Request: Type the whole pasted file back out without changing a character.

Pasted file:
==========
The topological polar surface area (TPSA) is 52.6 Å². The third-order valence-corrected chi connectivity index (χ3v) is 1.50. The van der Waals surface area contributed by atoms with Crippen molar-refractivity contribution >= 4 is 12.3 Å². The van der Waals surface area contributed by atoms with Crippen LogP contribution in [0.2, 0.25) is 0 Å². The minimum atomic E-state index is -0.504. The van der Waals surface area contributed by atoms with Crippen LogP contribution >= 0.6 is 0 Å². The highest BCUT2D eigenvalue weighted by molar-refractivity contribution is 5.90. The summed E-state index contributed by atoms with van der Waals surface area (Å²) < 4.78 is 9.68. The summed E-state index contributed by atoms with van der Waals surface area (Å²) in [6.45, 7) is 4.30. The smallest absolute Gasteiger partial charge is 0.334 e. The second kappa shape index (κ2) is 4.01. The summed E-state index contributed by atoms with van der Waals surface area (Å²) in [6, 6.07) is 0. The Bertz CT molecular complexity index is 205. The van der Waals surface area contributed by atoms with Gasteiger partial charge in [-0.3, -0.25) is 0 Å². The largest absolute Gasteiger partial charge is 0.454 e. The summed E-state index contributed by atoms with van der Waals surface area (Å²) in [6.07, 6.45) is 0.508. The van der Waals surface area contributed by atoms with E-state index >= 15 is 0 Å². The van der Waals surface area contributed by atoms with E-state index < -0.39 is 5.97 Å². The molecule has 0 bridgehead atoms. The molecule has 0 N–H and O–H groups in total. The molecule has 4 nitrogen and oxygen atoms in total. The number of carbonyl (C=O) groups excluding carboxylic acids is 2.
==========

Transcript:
The topological polar surface area (TPSA) is 52.6 Å². The third-order valence-corrected chi connectivity index (χ3v) is 1.50. The van der Waals surface area contributed by atoms with Crippen molar-refractivity contribution >= 4 is 12.3 Å². The van der Waals surface area contributed by atoms with Crippen LogP contribution in [0.2, 0.25) is 0 Å². The minimum atomic E-state index is -0.504. The van der Waals surface area contributed by atoms with Crippen LogP contribution >= 0.6 is 0 Å². The highest BCUT2D eigenvalue weighted by molar-refractivity contribution is 5.90. The summed E-state index contributed by atoms with van der Waals surface area (Å²) < 4.78 is 9.68. The summed E-state index contributed by atoms with van der Waals surface area (Å²) in [6.45, 7) is 4.30. The smallest absolute Gasteiger partial charge is 0.334 e. The second kappa shape index (κ2) is 4.01. The summed E-state index contributed by atoms with van der Waals surface area (Å²) in [6, 6.07) is 0. The Bertz CT molecular complexity index is 205. The van der Waals surface area contributed by atoms with Gasteiger partial charge in [-0.3, -0.25) is 0 Å². The largest absolute Gasteiger partial charge is 0.454 e. The summed E-state index contributed by atoms with van der Waals surface area (Å²) in [6.07, 6.45) is 0.508. The van der Waals surface area contributed by atoms with E-state index >= 15 is 0 Å². The van der Waals surface area contributed by atoms with E-state index < -0.39 is 5.97 Å². The molecule has 0 bridgehead atoms. The molecule has 0 N–H and O–H groups in total. The molecule has 4 nitrogen and oxygen atoms in total. The number of carbonyl (C=O) groups excluding carboxylic acids is 2.